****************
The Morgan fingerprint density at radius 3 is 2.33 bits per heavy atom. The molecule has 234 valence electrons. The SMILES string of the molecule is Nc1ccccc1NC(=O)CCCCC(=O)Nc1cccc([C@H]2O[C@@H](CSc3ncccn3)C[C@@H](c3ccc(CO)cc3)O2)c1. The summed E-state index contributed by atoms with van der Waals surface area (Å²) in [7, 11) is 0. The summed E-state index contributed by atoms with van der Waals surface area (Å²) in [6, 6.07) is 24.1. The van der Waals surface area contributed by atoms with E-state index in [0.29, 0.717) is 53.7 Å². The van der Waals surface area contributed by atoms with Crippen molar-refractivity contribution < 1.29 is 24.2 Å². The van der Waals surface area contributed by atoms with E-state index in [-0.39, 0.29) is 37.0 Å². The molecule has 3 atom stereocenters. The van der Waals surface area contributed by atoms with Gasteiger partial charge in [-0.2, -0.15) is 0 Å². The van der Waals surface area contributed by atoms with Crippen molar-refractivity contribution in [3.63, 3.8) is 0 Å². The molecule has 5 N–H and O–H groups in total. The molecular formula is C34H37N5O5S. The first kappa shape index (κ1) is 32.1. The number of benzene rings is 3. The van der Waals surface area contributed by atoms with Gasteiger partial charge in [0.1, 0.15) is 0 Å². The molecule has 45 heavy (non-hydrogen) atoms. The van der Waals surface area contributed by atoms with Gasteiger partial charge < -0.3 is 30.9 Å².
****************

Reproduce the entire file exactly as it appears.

The Morgan fingerprint density at radius 3 is 2.33 bits per heavy atom. The molecule has 234 valence electrons. The SMILES string of the molecule is Nc1ccccc1NC(=O)CCCCC(=O)Nc1cccc([C@H]2O[C@@H](CSc3ncccn3)C[C@@H](c3ccc(CO)cc3)O2)c1. The summed E-state index contributed by atoms with van der Waals surface area (Å²) in [7, 11) is 0. The summed E-state index contributed by atoms with van der Waals surface area (Å²) in [6, 6.07) is 24.1. The van der Waals surface area contributed by atoms with E-state index in [0.29, 0.717) is 53.7 Å². The van der Waals surface area contributed by atoms with Crippen molar-refractivity contribution < 1.29 is 24.2 Å². The van der Waals surface area contributed by atoms with E-state index in [-0.39, 0.29) is 37.0 Å². The molecule has 3 atom stereocenters. The van der Waals surface area contributed by atoms with Gasteiger partial charge in [-0.2, -0.15) is 0 Å². The van der Waals surface area contributed by atoms with Crippen molar-refractivity contribution in [3.63, 3.8) is 0 Å². The molecule has 5 N–H and O–H groups in total. The molecular formula is C34H37N5O5S. The first kappa shape index (κ1) is 32.1. The number of benzene rings is 3. The van der Waals surface area contributed by atoms with Gasteiger partial charge in [0.1, 0.15) is 0 Å². The molecule has 45 heavy (non-hydrogen) atoms. The van der Waals surface area contributed by atoms with Gasteiger partial charge < -0.3 is 30.9 Å².